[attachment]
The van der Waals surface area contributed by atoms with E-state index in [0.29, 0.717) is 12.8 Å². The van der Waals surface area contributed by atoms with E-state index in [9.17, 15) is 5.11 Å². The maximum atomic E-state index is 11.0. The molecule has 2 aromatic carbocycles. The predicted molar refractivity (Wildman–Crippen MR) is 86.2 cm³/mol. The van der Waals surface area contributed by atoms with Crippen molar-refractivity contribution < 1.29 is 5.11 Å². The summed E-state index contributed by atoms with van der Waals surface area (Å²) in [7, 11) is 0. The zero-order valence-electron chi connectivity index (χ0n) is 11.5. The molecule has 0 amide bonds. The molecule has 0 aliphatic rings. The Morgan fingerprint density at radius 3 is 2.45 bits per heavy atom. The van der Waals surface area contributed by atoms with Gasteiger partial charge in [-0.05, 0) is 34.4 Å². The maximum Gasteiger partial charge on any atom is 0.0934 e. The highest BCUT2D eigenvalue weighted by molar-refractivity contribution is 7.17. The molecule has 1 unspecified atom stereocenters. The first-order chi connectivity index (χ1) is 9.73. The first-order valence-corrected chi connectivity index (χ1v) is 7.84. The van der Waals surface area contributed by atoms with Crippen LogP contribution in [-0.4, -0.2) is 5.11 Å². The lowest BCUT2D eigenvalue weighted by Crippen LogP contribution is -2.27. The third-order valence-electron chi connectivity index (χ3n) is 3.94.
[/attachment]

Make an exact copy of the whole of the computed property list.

The van der Waals surface area contributed by atoms with E-state index in [0.29, 0.717) is 12.8 Å². The van der Waals surface area contributed by atoms with E-state index in [9.17, 15) is 5.11 Å². The maximum atomic E-state index is 11.0. The molecule has 2 aromatic carbocycles. The predicted molar refractivity (Wildman–Crippen MR) is 86.2 cm³/mol. The van der Waals surface area contributed by atoms with Crippen molar-refractivity contribution < 1.29 is 5.11 Å². The summed E-state index contributed by atoms with van der Waals surface area (Å²) in [7, 11) is 0. The zero-order valence-electron chi connectivity index (χ0n) is 11.5. The molecule has 0 amide bonds. The molecule has 0 aliphatic rings. The Morgan fingerprint density at radius 3 is 2.45 bits per heavy atom. The van der Waals surface area contributed by atoms with Gasteiger partial charge in [-0.05, 0) is 34.4 Å². The maximum Gasteiger partial charge on any atom is 0.0934 e. The highest BCUT2D eigenvalue weighted by molar-refractivity contribution is 7.17. The molecule has 1 unspecified atom stereocenters. The first-order chi connectivity index (χ1) is 9.73. The first-order valence-corrected chi connectivity index (χ1v) is 7.84. The van der Waals surface area contributed by atoms with Crippen LogP contribution in [-0.4, -0.2) is 5.11 Å². The lowest BCUT2D eigenvalue weighted by Crippen LogP contribution is -2.27. The third-order valence-electron chi connectivity index (χ3n) is 3.94.